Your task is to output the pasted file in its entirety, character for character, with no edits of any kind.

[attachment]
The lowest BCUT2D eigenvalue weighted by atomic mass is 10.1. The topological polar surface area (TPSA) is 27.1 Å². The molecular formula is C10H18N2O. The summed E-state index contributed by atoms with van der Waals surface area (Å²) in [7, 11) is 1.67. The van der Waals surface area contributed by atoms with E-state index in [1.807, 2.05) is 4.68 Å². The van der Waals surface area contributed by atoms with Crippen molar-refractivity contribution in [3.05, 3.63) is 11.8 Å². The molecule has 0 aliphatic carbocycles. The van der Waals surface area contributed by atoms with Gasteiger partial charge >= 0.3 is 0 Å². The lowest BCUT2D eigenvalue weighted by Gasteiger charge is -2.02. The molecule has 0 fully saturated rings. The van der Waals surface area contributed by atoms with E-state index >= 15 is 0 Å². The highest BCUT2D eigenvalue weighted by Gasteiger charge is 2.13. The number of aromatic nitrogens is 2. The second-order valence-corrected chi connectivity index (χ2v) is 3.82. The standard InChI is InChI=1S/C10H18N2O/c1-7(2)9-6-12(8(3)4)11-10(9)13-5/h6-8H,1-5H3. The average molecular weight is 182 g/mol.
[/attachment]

The lowest BCUT2D eigenvalue weighted by atomic mass is 10.1. The topological polar surface area (TPSA) is 27.1 Å². The molecular formula is C10H18N2O. The summed E-state index contributed by atoms with van der Waals surface area (Å²) in [7, 11) is 1.67. The van der Waals surface area contributed by atoms with E-state index in [1.807, 2.05) is 4.68 Å². The van der Waals surface area contributed by atoms with Crippen molar-refractivity contribution in [3.05, 3.63) is 11.8 Å². The molecule has 0 aliphatic carbocycles. The van der Waals surface area contributed by atoms with Gasteiger partial charge >= 0.3 is 0 Å². The lowest BCUT2D eigenvalue weighted by Gasteiger charge is -2.02. The molecule has 0 fully saturated rings. The van der Waals surface area contributed by atoms with E-state index >= 15 is 0 Å². The highest BCUT2D eigenvalue weighted by Gasteiger charge is 2.13. The number of aromatic nitrogens is 2. The second-order valence-corrected chi connectivity index (χ2v) is 3.82. The standard InChI is InChI=1S/C10H18N2O/c1-7(2)9-6-12(8(3)4)11-10(9)13-5/h6-8H,1-5H3. The average molecular weight is 182 g/mol.